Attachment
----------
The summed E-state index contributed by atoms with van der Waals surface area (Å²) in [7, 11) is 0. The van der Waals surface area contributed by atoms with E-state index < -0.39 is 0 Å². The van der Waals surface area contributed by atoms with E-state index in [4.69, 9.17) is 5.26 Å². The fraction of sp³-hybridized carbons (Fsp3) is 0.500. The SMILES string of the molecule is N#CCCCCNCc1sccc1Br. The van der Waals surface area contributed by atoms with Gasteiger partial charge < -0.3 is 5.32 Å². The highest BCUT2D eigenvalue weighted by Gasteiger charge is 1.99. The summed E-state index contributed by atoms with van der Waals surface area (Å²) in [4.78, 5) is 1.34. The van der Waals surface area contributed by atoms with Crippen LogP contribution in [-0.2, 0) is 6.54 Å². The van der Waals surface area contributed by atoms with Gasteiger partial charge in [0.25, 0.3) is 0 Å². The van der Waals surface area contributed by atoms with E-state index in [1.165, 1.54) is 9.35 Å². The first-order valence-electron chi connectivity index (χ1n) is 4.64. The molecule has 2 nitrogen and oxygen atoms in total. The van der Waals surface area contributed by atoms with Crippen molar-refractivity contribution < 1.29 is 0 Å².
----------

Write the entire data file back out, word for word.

The summed E-state index contributed by atoms with van der Waals surface area (Å²) in [7, 11) is 0. The van der Waals surface area contributed by atoms with E-state index < -0.39 is 0 Å². The van der Waals surface area contributed by atoms with E-state index in [4.69, 9.17) is 5.26 Å². The fraction of sp³-hybridized carbons (Fsp3) is 0.500. The SMILES string of the molecule is N#CCCCCNCc1sccc1Br. The van der Waals surface area contributed by atoms with Gasteiger partial charge < -0.3 is 5.32 Å². The highest BCUT2D eigenvalue weighted by Gasteiger charge is 1.99. The summed E-state index contributed by atoms with van der Waals surface area (Å²) in [4.78, 5) is 1.34. The van der Waals surface area contributed by atoms with Crippen LogP contribution in [-0.2, 0) is 6.54 Å². The van der Waals surface area contributed by atoms with Gasteiger partial charge in [0.25, 0.3) is 0 Å². The van der Waals surface area contributed by atoms with E-state index in [1.165, 1.54) is 9.35 Å². The first-order valence-electron chi connectivity index (χ1n) is 4.64. The molecule has 2 nitrogen and oxygen atoms in total. The van der Waals surface area contributed by atoms with Crippen molar-refractivity contribution < 1.29 is 0 Å².